I'll let it all air out, and I feel pretty strongly that once all the cards are on the table, you won't be left with many reasons to not give us a call and get a music therapist in your hospital, nursing facility, heck you'll even want me to come sing to you at your desk!

Reason #1: It's not in our budget! We can't afford a music therapist!

Hah! I knew you were going to say that! It always comes down to the numbers, doesn't it? Since I saw this one coming from a mile away, I've got plenty of counter arguments.

Music therapy can actually SAVE money! We've got the studies to prove it! Echocardiograms in children? BOOM! Prices slashed by $74! Think about it, having a music therapist come do procedural support for things like echocardiograms and needle pricks is a whole lot cheaper (and with less side effects) than using pharmaceutical sedatives. Don't worry anesthesiologists, there's still plenty of work out there for you.

Another study found that a NICU music therapy program could cut $10,000 off a NICU stay! You think that won't make a name for your hospital in your city?

Here's a study that found a music therapy program saved per patient hospice costs by $2,984 while costing $3,615. Not a bad ratio. Now wait, I can already hear you:

"But Andrew, $3,615 is MORE than $2,984!"

Yeah, I know. But consider this: why not SAVE money by contracting your music therapy services out to a private practice (we're got a great recommendation for one...) that specializes in that? You do it with all sorts of other services your hospital offers.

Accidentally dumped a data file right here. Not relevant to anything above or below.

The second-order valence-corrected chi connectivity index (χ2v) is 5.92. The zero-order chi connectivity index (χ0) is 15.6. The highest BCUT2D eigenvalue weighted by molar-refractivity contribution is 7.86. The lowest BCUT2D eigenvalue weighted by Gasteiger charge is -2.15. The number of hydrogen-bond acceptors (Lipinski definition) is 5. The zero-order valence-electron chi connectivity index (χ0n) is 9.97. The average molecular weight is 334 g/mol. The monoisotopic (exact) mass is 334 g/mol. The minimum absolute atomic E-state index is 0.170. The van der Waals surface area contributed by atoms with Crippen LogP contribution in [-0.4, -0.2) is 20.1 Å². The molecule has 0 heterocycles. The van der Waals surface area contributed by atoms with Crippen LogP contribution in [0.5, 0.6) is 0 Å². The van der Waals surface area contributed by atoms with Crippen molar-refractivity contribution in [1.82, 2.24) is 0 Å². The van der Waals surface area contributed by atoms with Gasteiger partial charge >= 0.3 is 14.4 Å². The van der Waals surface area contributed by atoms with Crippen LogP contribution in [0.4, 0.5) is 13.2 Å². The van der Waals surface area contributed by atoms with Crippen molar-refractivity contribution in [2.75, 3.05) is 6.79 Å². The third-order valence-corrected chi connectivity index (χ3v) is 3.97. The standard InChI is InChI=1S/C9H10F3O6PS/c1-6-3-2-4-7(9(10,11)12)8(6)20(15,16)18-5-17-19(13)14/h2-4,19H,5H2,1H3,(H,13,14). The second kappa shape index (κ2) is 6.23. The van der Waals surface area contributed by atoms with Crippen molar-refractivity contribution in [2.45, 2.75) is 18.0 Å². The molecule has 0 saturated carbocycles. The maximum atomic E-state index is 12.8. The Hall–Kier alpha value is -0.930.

Which brings me to my next point...

Reason #2: I'm a director at a hospital, but I don't know the first thing about music therapy. How the heck am I supposed to create a music therapy program?

I gotcha again here: DON'T start a music therapy program on your own, leave it to an expert! How are you supposed to keep up with certification and license requirements, best practices, pay roll, keeping your MT up-to-date in her field, and yada yada yada...

We take this whole music therapy thing pretty seriously at The George Center. Our therapy team has all the certifications, licenses, and trainings you could ever want. We know music therapy.


Reason #3: We've already got a (music guy/volunteer musicians/college student) doing music here.

Look, would you hire your gym buddy to be your physical therapist after an injury? Would you hire a sophomore economics major to manage your portfolio? Would you let a volunteer extract your wisdom teeth?

If you're serious about starting a music program at your hospital or nursing facility, why leave it in the hands of anybody outside of a trained music therapist? It takes a lot of training and dedication to become a music therapist. We're pretty good at using music to address non-music goals.